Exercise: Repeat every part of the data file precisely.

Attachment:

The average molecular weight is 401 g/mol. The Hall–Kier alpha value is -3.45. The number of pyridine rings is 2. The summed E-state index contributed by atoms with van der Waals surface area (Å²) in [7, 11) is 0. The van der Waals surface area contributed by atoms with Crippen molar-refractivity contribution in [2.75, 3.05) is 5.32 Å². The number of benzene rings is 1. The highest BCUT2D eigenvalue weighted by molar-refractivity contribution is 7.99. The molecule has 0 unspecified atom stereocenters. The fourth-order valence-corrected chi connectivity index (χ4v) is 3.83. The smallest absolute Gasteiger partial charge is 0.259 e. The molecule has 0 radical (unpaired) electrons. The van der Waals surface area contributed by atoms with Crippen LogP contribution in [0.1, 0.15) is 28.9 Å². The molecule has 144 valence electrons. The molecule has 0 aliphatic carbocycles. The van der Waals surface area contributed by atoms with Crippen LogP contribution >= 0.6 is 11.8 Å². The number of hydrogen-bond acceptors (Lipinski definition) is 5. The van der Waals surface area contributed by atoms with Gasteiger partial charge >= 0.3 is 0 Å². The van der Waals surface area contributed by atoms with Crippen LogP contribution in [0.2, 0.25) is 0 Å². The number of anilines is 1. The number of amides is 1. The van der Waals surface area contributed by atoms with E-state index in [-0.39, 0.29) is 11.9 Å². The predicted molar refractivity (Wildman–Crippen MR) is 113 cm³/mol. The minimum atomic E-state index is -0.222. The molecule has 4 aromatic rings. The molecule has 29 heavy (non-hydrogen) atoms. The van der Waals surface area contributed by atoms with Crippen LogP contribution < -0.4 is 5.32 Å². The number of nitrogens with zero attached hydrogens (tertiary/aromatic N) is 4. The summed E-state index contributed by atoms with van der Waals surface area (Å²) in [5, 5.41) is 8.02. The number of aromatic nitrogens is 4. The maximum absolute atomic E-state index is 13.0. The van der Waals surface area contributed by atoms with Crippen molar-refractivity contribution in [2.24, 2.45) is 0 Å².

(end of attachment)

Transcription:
The average molecular weight is 401 g/mol. The Hall–Kier alpha value is -3.45. The number of pyridine rings is 2. The summed E-state index contributed by atoms with van der Waals surface area (Å²) in [7, 11) is 0. The van der Waals surface area contributed by atoms with Crippen molar-refractivity contribution in [2.75, 3.05) is 5.32 Å². The number of benzene rings is 1. The highest BCUT2D eigenvalue weighted by molar-refractivity contribution is 7.99. The molecule has 0 unspecified atom stereocenters. The fourth-order valence-corrected chi connectivity index (χ4v) is 3.83. The smallest absolute Gasteiger partial charge is 0.259 e. The molecule has 0 radical (unpaired) electrons. The van der Waals surface area contributed by atoms with Crippen LogP contribution in [0.1, 0.15) is 28.9 Å². The molecule has 144 valence electrons. The molecule has 0 aliphatic carbocycles. The van der Waals surface area contributed by atoms with Crippen LogP contribution >= 0.6 is 11.8 Å². The number of hydrogen-bond acceptors (Lipinski definition) is 5. The van der Waals surface area contributed by atoms with Gasteiger partial charge >= 0.3 is 0 Å². The van der Waals surface area contributed by atoms with Crippen LogP contribution in [0.2, 0.25) is 0 Å². The number of anilines is 1. The number of amides is 1. The van der Waals surface area contributed by atoms with E-state index in [-0.39, 0.29) is 11.9 Å². The predicted molar refractivity (Wildman–Crippen MR) is 113 cm³/mol. The minimum atomic E-state index is -0.222. The molecule has 4 aromatic rings. The molecule has 29 heavy (non-hydrogen) atoms. The van der Waals surface area contributed by atoms with Crippen LogP contribution < -0.4 is 5.32 Å². The number of nitrogens with zero attached hydrogens (tertiary/aromatic N) is 4. The summed E-state index contributed by atoms with van der Waals surface area (Å²) in [5, 5.41) is 8.02. The number of aromatic nitrogens is 4. The maximum absolute atomic E-state index is 13.0. The van der Waals surface area contributed by atoms with Crippen molar-refractivity contribution in [2.24, 2.45) is 0 Å².